“Prayer is not about taking time; it's about making time. Prayer doesn't help your relationship with God — it is your relationship with God.”
Among several prayer tips, Hart encouraged attendees to ask God to “remove anyone and anybody that's keeping Him from your life.”
Hart, in a later talk, said that although he grew up Catholic, he paid his faith scant attention until his Confirmation classes, which he only attended so his mother wouldn't take his truck away.
“For whatever reason that day I asked, 'What if,'” Hart said. “What if that's really who the priest says it is? And it opened my heart half an inch.”
Moments before he had been making fun of his fellow classmates, so the result was unexpected.
“[There was] this weird moisture in my eyes and on my face,” Hart joked. “And it wasn't the result of one of my brothers sitting on top of me dripping spit.
“I broke down and realized, for the first time in my life, if that's God, I'm not worthy of having Him in me.”
Feelings of worthlessness and woundedness followed, Hart said, which is exactly what Satan desires for the world today.
“That's the way the enemy works, whispers to you that you're nothing,” Hart said. “But God offers healing and renewal. You and I are not worthless. We are unworthy, yes. But by His cross we are not worthless. We are wonderfully made and remade. The sacraments destroy us in a beautiful way. They destroy us in Christ's way and recontextualize us.”
That, Hart said, is why we need to come to God with all our shards of brokenness and pain and ask for healing.
“Those of us not seeking the Lord are not really living,” Hart said. “And the only thing keeping us from a relationship with the Lord is us.”
Father Mike Schmitz, a campus minister at the University of Minnesota at Duluth and a well-known presenter for Ascension Press, spoke of choices and the afterlife.
“When it comes to the reality of judgment you could end up losing your soul,” Fr. Schmitz said. “That is a reality built on a deeper truth and that truth is that you matter.”
Because of the fall, we as humans experience a death that is not only unnatural but an obscenity as well, Fr. Schmitz said.
“It's not natural,” Fr. Schmitz said. “It's not part of God's plan and we have to understand that that kind of death is our enemy.”
Fortunately, Fr. Schmitz said, the story doesn't end there.
“Ultimately we're called as Christians to approach death with our eyes wide open,” Fr. Schmitz said. “In Christ death becomes something more. Ultimately death is the thing through which we pass to new life. But it has to pass through the transformational power of Jesus Christ to do so.”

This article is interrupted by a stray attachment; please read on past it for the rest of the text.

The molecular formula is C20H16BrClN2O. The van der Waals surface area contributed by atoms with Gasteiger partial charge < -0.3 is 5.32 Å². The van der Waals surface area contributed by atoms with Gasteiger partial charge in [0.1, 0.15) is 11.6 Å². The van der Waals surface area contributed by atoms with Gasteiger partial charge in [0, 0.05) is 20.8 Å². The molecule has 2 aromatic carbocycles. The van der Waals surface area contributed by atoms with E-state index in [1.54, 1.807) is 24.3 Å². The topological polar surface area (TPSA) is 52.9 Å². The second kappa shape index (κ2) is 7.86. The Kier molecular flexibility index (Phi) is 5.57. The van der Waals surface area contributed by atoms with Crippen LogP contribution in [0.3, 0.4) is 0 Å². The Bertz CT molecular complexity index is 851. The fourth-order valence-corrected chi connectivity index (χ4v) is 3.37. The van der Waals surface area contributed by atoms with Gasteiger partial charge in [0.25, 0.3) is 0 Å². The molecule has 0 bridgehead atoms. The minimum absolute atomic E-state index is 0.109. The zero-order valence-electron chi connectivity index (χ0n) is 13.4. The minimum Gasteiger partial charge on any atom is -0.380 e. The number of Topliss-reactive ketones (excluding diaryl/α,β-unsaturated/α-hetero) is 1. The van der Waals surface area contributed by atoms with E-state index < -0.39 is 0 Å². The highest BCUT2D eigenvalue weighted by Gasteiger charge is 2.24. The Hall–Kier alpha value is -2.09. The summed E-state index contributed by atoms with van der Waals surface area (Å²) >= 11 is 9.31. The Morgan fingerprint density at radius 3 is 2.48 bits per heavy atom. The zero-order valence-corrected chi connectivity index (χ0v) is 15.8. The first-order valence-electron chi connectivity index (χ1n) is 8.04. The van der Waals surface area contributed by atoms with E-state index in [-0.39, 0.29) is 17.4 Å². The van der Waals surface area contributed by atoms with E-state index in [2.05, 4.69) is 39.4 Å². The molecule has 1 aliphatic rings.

The challenge, Fr. Schmitz said, is that God, through His love, wisdom, and gift of free will, gives us exactly what we ask for.
“Jesus is the only reason heaven is even possible for us,” Fr. Schmitz said. “In the end we can choose God and get Him because Jesus made that possible. Or we can choose anything other than God and here's what we get, anything other than God. God in His goodness lets us have what we've chosen — lets us have what we said we wanted.”
THE DOMESTIC CHURCH
Bishop Olson spoke of the vocation of family and its role in the Church and society.
Family represents the domestic church, Bishop Olson said, not simply an aggregate of individuals with selfish interests sharing space together for mere convenience.
“Family exists for Christ's purposes in nature and in grace,” Bishop Olson said to hundreds of fathers, mothers, youth, and children in the audience. “Not the other way around.
“Without Christ at its center, a family can be taken up with the ideology of excuses that resemble Christian values but become void of Christ Himself.
“The role of the Church is not to be the only institution to offer guidance and direction in society. That begins with the integrity of marital and family life and sanctifying each other in prayer and living the gospel of mercy in relation to the days, which never go as planned.
“The responsibility of fathers and mothers to their sons and daughters is to prepare them for heaven. The responsibility of children is to grow from mere compliance to an obedience rooted in respect and love.”